I feel like I’m walking a little on the wild side today. I should just start Chris Sale versus Tampa Bay; he’s likely your Sure Thing o’ the Day (sorry if I just jinxed him, Sale owners), him and his 3.03 ERA at home, but he costs $11,300. Thus, I’m going to go a little cheaper and start Alex Wood ($9,200) — with some trepidation, admittedly. Of course I’m hoping for a repeat performance of Wood’s last match-up versus Colorado, on June 23rd, at home in Dodger Stadium: 6 innings pitched, 1 earned run, 3 hits. I’m aware I might not get that: in his last outing, he got beaten up by the Padres (! [Sidebar: I have to confess to feeling secretly glad when the Padres do well]) to the tune of 4 earned runs, in San Diego (!) and he has been falling victim to the long ball (ah, Wood and the long balls…[ya, I’m 12]), but he still sports a very decent 2.57 ERA and 1.04 WHIP and he’s going to get run support. Moreover, he has a 2.77 ERA in Dodgers Stadium, while the Rockies are hitting .251 away. So I’m crossing fingers and hoping for the best and building my lineup around him. More pitching options below, though, for the more sensible among you!
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The Brewers should be in sell mode, or is that should have been in sell mode? Well, I guess it’s not either here nor there. The unheraldness (totally a word) of the infielders as of late is becoming a fantasy monsoon. The play of and the eligibility of Hernan Perez of late is becoming quite the fantasy add. He qualifies at both the third sack, which isn’t something you pay an extra 50 cents for at the county fair to see, and as an outfielder in most formats. Over his last 15 games, he has more HR, RBIs, and runs than the top-3 corners in baseball. Now you add the SAGNOF goodness and it makes me shake my head at the minuscule 23% ownership in ESPN leagues. Someone is paying attention on the ownership tip, but he deserves a ton more accolades from the millions and millions of fantasy ballers who play this game. His at-bats aren’t going to slow down as Will Middlebrooks isn’t going to walk in and go all hot schmotato. The added bonus for him are players in dynasty league formats, as he is only 25, should be taking even further notice on him as he is almost qualifying for SS, and has a few starts at 2B. So I am grabbing my lucky dice and saying that he can’t continue to put be a top-10 fantasy player (like he has just done over the past 15) over the next 30 days, but if he can possibly do top-10 fantasy 3B over that time, he is a waiver wire darling that can carry you to where flags fly forever. Let’s see what else is going down with steals and saves for the week…
Unless you’re not into that, of course. And if you are, that’s cool, I’m not into it myself. Not that there’s anything wrong with that…anyhoo, Phillies can be ponies, right? But of course, we know that even with that reference, it still doesn’t work seeing as, well, look at the dang gif, y’all. You know he ain’t talking about equestrians. For those who still haven’t got it, it’s a sexual innuendo, or ‘inyourendo’ if you’re 15 mentally which I am so we’re good! Now that I’ve dated myself very badly, lets get down to dropping that synth-burp bass and talking up Wei-Yin Chen. Feels like we’ve been here plenty this year and the theme has been common and easy to follow. Here’s a quick flowchart:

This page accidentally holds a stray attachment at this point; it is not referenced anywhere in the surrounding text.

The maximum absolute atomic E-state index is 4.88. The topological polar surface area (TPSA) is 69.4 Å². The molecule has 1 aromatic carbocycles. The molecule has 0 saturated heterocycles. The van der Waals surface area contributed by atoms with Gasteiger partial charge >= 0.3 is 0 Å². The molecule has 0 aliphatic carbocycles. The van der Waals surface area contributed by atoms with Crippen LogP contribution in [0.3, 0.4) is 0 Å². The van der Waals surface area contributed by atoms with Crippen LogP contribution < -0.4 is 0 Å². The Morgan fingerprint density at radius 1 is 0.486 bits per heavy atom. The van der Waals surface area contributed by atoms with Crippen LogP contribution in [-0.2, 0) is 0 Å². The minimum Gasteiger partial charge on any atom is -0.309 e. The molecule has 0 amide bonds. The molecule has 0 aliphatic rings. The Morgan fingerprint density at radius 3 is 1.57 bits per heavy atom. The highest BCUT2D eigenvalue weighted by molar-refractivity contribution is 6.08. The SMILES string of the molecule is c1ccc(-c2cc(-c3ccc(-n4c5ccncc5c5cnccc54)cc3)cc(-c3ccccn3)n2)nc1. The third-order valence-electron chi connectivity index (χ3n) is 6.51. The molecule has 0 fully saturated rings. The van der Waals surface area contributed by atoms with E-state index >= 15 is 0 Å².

You’re welcome for offering up the Staples button for ya because yes, that was easy. The Phillies have found a new low of late as they’ve even slipped beneath the Braves in wRC+ against southpaws, sitting at a lowly 64. They say it’s lonely at the top, but what’s it like sitting down there on the porcelain throne? Whew…Chen isn’t the safest get for the night based on his own stats on the year and his HR tendencies, but with the opponent at hand, I could see 6 to 7 Ks and it’s just a question of how many bombs he gives up whether that’s worth much. I’ll play him in cash and tourneys alike on such a smedium evening slate. But enough about bad 90s R&B, let’s move on. Here’s my Peyton Manning grooving hot taeks for this Wednesday DK slate…
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3rd basemen are the new Dolly Parton. They are so top heavy they haven’t seen their toes in years. After the top ten 3rd basemen, the rest are a wing, a prayer and Winger doing a cover of Living on a Prayer, which can’t hold a candle to Bon Jovi, because A) Jersey B) No one can hold a candle to Bon Jovi because of Jersey. C) There’s no C. D) Jersey! I can’t remember a position like this for any other year in recent memory, but I’ve killed my brain for years with hard drugs. If you don’t have a 3rd baseman by the 100th overall pick, you might be kissing your 3rd baseman position goodbye. Literally, smooching your computer monitor like you’re in that Spike Jonze movie with Scarlett Johansson robot-talking. By the way, Johansson is 31 years old, in nine years, she’s gonna be old. In nine years, I’m gonna be distinguished. Damn, Hollywood, you’re messed up giving me these ageist ideas! As always, my projections and tiers are noted. Anyway, here’s the top 20 3rd basemen for 2016 fantasy baseball: